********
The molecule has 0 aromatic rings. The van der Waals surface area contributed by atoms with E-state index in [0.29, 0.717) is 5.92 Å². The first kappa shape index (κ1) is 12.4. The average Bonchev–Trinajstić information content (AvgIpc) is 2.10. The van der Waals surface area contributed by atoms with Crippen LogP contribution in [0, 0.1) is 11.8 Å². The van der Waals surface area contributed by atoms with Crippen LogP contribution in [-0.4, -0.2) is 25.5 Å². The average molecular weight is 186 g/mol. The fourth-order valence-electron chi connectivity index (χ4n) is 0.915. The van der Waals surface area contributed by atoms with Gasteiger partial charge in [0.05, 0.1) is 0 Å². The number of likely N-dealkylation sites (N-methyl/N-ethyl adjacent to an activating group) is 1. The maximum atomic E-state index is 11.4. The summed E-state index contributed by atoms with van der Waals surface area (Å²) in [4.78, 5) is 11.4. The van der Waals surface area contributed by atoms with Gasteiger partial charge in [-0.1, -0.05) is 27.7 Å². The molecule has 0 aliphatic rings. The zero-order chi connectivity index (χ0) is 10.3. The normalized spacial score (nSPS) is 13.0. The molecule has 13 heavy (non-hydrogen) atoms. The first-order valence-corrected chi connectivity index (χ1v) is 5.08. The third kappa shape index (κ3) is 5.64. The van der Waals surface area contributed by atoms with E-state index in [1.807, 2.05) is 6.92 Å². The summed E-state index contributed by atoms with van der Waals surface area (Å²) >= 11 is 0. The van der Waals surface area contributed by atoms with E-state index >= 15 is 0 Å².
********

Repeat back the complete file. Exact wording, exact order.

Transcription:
The molecule has 0 aromatic rings. The van der Waals surface area contributed by atoms with E-state index in [0.29, 0.717) is 5.92 Å². The first kappa shape index (κ1) is 12.4. The average Bonchev–Trinajstić information content (AvgIpc) is 2.10. The van der Waals surface area contributed by atoms with Crippen LogP contribution in [0, 0.1) is 11.8 Å². The van der Waals surface area contributed by atoms with Crippen LogP contribution in [-0.4, -0.2) is 25.5 Å². The average molecular weight is 186 g/mol. The fourth-order valence-electron chi connectivity index (χ4n) is 0.915. The van der Waals surface area contributed by atoms with Gasteiger partial charge in [0.05, 0.1) is 0 Å². The number of likely N-dealkylation sites (N-methyl/N-ethyl adjacent to an activating group) is 1. The maximum atomic E-state index is 11.4. The summed E-state index contributed by atoms with van der Waals surface area (Å²) in [4.78, 5) is 11.4. The van der Waals surface area contributed by atoms with Gasteiger partial charge in [-0.1, -0.05) is 27.7 Å². The molecule has 0 aliphatic rings. The zero-order chi connectivity index (χ0) is 10.3. The normalized spacial score (nSPS) is 13.0. The molecule has 13 heavy (non-hydrogen) atoms. The first-order valence-corrected chi connectivity index (χ1v) is 5.08. The third kappa shape index (κ3) is 5.64. The van der Waals surface area contributed by atoms with E-state index in [1.807, 2.05) is 6.92 Å². The summed E-state index contributed by atoms with van der Waals surface area (Å²) >= 11 is 0. The van der Waals surface area contributed by atoms with E-state index >= 15 is 0 Å².